Nelson Rolihlahla Mandela was a South African anti-apartheid revolutionary, political leader, and philanthropist who served as President of South Africa from 1994 to 1999. He was the country's first black head of state and the first elected in a fully representative democratic election. His government focused on dismantling the legacy of apartheid by tackling institutionalised racism and fostering racial reconciliation. Ideologically an African nationalist and socialist, he served as President of the African National Congress (ANC) party from 1991 to 1997.
Frederik Willem de Klerk is a South African politician who served as State President of South Africa from 1989 to 1994 and as Deputy President from 1994 to 1996. As South Africa's last head of state from the era of white-minority rule, he and his government dismantled the apartheid system and introduced universal suffrage. Ideologically a conservative and an economic liberal, he led the National Party from 1989 to 1997.
Two African laureates, Anwar Sadat of Egypt in 1978 and F.W. de Klerk of South Africa in 1993, were presidents of their countries at the time they were awarded the Nobel Prize. Sadat was honored along with Israeli Prime Minister Menachem Begin for their efforts to reach a peace agreement between their two countries. DeKlerk was awarded the Nobel Peace Prize along with Nelson Mandela, who led the ANC but was not president of South Africa until 1994.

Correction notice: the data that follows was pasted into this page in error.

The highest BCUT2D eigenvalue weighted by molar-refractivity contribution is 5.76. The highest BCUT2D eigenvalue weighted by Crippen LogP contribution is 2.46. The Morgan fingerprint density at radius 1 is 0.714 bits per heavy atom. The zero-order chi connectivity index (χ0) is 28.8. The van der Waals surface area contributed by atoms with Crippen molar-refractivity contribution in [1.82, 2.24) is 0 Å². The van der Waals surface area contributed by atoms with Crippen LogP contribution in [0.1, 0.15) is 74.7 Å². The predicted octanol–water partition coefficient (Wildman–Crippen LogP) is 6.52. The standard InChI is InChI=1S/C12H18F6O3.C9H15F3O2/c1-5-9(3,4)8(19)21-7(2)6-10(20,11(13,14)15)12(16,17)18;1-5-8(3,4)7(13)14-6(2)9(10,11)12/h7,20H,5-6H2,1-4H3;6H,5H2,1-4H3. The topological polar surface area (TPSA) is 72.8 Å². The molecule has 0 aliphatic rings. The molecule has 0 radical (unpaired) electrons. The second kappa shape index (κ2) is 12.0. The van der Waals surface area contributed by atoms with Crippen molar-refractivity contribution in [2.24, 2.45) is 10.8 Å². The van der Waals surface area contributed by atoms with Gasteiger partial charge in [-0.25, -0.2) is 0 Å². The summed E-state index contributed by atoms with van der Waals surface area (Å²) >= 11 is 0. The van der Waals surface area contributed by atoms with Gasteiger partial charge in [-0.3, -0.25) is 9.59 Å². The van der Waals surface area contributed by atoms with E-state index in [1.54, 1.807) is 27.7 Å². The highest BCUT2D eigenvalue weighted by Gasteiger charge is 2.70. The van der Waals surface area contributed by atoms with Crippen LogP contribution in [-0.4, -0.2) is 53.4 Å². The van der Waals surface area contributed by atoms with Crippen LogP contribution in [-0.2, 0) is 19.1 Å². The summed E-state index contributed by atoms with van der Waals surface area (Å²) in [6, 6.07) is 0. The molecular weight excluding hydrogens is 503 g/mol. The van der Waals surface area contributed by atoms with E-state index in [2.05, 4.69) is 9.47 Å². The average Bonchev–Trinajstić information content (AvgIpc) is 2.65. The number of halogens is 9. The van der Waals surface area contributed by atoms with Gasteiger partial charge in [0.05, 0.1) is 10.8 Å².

Muhammad Anwar el-Sadat was the third President of Egypt, serving from 15 October 1970 until his assassination by fundamentalist army officers on 6 October 1981. Sadat was a senior member of the Free Officers who overthrew King Farouk in the Egyptian Revolution of 1952, and a close confidant of President Gamal Abdel Nasser, under whom he served as Vice President twice and whom he succeeded as President in 1970.
Menachem Begin was an Israeli politician, founder of Likud and the sixth Prime Minister of Israel. Before the creation of the state of Israel, he was the leader of the Zionist militant group Irgun, the Revisionist breakaway from the larger Jewish paramilitary organization Haganah. He proclaimed a revolt, on 1 February 1944, against the British mandatory government, which was opposed by the Jewish Agency. As head of the Irgun, he targeted the British in Palestine. Later, the Irgun fought the Arabs during the 1947–48 Civil War in Mandatory Palestine.
|1951||Max Theiler||Physiology or Medicine||First White African to win a Nobel Prize|
|1957||Camus, Albert Albert Camus||Literature||First White African to win a Nobel Prize in Literature|
|1960||Luthuli, Albert Albert Luthuli||Peace||First Black African to win a Nobel Prize|
|1978||Sadat, Anwar El Anwar El Sadat||First Afro-Arab to win a Nobel Prize|
|1979||Allan M. Cormack||Physiology or Medicine|
|1984||Tutu, Desmond Desmond Tutu||Peace|
|1986||Soyinka, Wole Wole Soyinka||First Black African person to win the Nobel Prize for Literature|
|1988||Naguib Mahfouz||First North African Arab to win a Nobel Prize|
|1991||Nadine Gordimer||First White African woman to win a Nobel Prize|
|1993||Mandela, Nelson Nelson Mandela||Peace|
|1993||F. W. de Klerk|
|2001||Annan, Kofi Kofi Annan||Peace|
|2002||Sydney Brenner||Physiology or Medicine|
|2003||J. M. Coetzee||Literature|
|2004||Maathai, Wangari Wangari Maathai||Peace||First black African woman to win a Nobel Prize|
|2011||Johnson Sirleaf, Ellen Ellen Johnson Sirleaf|
|2011||Gbowee, Leymah Leymah Gbowee|
An additional award, the Sveriges Riksbank Prize in Economic Sciences in Memory of Alfred Nobel, was established in 1968 by the Bank of Sweden and was first awarded in 1969